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Testing the children of HIV-infected parents: 6 years on from ‘Don't forget the children’
  1. Aseel Hegazi1,
  2. Sophie Forsyth2,
  3. Katia Prime1,
  4. on behalf of BASHH Adolescent Special Interest Group (ASIG)
  1. 1Department of Genitourinary Medicine, St George's University Hospital, London, UK
  2. 2Department of Genitourinary Medicine, Great Western Hospital, Swindon, UK
  1. Correspondence to Dr Aseel Hegazi, Department of Genitourinary Medicine, St George's University Hospital, Blackshaw Road, London SW17 0QT, UK; ahegazi{at}

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The death of a 10-year-old child ‘SP’ in 2008, whose HIV infection was diagnosed only hours before death despite both parents being engaged in HIV care, prompted the British HIV Association, the Children’s HIV Association and the British Association for Sexual Health and HIV to organise a multidisciplinary conference titled ‘Don’t forget the children’ which took place later that year.1 The conference consensus document acknowledged a lack of robust protocols to identify and test children and recommended that ‘the HIV status of all the children of known HIV-positive adults in the UK be known as a matter of clinical urgency’.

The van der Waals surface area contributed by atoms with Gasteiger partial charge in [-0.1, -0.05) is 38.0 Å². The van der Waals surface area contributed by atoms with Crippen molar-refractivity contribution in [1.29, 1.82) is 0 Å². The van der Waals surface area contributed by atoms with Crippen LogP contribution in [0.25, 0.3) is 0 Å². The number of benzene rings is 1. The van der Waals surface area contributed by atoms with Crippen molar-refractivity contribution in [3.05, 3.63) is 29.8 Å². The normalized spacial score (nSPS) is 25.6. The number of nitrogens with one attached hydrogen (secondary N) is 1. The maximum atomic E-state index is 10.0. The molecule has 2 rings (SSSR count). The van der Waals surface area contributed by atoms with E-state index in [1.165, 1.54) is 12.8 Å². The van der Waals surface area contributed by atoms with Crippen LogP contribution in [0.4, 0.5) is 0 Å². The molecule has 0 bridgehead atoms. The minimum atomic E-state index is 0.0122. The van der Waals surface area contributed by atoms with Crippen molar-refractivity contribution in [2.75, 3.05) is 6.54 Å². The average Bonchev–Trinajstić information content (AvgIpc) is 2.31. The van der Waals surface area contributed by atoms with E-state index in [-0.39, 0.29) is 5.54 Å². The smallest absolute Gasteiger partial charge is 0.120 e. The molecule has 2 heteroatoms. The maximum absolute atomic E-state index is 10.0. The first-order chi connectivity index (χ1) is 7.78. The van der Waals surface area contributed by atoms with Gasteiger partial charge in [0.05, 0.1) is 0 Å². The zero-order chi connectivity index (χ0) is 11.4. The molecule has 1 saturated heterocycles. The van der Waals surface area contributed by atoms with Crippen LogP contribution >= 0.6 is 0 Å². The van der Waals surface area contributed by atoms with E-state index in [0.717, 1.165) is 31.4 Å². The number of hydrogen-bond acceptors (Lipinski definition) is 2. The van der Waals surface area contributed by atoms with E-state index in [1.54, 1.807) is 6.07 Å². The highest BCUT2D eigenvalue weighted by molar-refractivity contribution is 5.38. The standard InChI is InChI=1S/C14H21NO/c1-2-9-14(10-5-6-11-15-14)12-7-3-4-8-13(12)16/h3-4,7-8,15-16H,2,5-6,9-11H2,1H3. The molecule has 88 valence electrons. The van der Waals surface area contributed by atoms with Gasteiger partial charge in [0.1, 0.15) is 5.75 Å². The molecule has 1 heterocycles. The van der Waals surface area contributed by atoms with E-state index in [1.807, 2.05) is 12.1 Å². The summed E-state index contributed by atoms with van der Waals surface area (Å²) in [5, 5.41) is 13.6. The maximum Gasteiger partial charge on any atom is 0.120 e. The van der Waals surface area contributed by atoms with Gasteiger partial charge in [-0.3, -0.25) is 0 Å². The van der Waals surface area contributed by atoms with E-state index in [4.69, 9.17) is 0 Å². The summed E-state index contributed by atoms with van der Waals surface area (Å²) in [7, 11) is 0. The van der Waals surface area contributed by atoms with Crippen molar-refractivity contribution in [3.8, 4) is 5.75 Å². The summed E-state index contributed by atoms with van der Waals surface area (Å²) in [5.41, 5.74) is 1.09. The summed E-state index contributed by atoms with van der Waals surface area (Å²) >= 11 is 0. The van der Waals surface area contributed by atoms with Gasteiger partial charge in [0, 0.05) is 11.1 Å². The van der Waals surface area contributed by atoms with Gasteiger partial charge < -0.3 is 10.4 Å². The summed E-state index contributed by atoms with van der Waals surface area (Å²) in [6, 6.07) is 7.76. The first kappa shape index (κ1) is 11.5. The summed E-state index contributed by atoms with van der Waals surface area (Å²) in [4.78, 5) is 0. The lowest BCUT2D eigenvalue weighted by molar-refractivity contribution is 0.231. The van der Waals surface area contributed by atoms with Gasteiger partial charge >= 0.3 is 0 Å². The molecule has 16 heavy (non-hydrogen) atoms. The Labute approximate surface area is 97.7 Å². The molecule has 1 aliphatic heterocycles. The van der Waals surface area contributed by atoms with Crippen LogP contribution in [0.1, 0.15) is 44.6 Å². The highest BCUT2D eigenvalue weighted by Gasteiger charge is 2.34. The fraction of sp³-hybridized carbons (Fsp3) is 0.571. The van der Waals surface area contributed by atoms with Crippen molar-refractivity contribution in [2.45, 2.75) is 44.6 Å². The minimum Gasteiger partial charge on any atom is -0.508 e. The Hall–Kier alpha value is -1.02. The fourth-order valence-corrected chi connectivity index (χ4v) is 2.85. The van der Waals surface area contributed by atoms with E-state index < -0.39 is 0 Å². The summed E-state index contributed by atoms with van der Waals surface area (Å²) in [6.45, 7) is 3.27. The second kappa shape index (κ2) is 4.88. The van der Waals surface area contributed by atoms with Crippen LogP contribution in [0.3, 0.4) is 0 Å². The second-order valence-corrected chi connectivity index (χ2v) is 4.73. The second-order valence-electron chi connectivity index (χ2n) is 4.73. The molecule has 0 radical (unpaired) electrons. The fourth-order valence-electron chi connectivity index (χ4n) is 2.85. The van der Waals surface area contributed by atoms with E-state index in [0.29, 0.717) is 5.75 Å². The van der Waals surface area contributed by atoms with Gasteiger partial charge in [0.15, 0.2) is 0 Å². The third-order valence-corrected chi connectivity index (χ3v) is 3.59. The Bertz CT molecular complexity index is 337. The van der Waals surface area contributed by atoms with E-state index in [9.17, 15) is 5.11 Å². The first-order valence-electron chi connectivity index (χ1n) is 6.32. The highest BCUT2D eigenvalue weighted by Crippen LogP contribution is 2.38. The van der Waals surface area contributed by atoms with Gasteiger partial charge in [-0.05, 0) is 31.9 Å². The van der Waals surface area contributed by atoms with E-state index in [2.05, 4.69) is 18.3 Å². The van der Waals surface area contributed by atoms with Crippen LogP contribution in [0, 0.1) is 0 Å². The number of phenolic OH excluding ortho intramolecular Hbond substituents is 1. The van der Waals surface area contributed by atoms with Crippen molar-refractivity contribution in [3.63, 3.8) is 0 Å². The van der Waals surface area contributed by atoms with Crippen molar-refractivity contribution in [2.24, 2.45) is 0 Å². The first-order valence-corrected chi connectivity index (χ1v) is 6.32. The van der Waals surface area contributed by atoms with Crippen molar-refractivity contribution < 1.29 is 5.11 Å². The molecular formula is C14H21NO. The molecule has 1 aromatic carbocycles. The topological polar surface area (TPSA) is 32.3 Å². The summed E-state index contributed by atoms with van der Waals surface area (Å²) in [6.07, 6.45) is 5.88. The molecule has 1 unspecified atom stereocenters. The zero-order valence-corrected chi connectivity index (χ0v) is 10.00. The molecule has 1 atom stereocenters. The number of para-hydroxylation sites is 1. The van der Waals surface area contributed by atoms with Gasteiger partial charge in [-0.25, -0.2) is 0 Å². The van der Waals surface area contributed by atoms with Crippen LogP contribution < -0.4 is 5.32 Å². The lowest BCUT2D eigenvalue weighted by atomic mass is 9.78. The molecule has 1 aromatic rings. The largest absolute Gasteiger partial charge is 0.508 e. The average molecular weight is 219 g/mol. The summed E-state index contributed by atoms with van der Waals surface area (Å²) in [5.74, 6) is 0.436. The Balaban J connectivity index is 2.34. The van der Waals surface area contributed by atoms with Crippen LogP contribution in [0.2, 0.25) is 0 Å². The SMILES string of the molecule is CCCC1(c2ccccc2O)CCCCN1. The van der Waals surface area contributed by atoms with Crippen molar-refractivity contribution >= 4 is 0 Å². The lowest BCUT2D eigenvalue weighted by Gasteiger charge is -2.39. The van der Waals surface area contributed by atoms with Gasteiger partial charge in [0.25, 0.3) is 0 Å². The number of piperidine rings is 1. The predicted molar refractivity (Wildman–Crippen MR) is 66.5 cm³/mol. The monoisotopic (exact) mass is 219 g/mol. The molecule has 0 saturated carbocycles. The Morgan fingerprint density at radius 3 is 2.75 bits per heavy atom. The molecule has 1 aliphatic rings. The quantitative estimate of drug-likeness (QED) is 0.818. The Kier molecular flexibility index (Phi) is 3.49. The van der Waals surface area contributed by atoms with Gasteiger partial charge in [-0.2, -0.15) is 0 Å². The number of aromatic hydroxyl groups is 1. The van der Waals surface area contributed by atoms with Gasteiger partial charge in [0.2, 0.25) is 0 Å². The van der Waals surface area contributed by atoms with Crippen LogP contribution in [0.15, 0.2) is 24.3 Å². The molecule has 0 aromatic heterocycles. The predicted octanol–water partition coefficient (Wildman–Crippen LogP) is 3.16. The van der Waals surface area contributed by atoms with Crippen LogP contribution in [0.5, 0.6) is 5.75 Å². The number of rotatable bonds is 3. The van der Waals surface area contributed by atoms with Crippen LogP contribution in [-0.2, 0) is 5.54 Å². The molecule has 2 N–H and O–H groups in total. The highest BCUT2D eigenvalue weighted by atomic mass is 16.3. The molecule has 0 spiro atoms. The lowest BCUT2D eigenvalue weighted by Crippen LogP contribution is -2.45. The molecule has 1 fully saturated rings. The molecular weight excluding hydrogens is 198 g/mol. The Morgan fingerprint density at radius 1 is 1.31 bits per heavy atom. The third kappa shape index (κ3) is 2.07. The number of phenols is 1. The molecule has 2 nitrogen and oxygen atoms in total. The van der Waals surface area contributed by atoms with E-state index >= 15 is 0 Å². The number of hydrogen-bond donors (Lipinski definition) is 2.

UNAIDS estimates that 240 000 children were newly infected with HIV in 2013, contributing to a global total of 3 200 000 children under 14 years living with the infection.2 The overwhelming majority of these children acquired their infection vertically and are living in sub-Saharan Africa.

Without antiretroviral therapy (ART), most HIV-infected children die before their fifth birthday. Early HIV diagnosis is therefore critical, particularly in those aged under 2 years where starting ART may prevent up to 50% of deaths.3 Despite significant improvements in testing adults, only 35% of babies born to HIV-infected mothers worldwide are tested for HIV within 2 months of birth, resulting in many potentially preventable deaths.4 A small proportion of vertically infected children remain well into adolescence and are at risk of horizontally transmitting HIV if diagnosis takes place after sexual debut.5

A community based study in South Africa found that fewer than 41% of 244 surviving …

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  • Collaborators Submitted on behalf of BASHH Adolescent Special Interest Group.

  • Contributors AH wrote the first draft manuscript. SF and KP reviewed, edited and approved the final draft.

  • Competing interests None.

  • Patient consent Obtained.

  • Provenance and peer review Not commissioned; externally peer reviewed.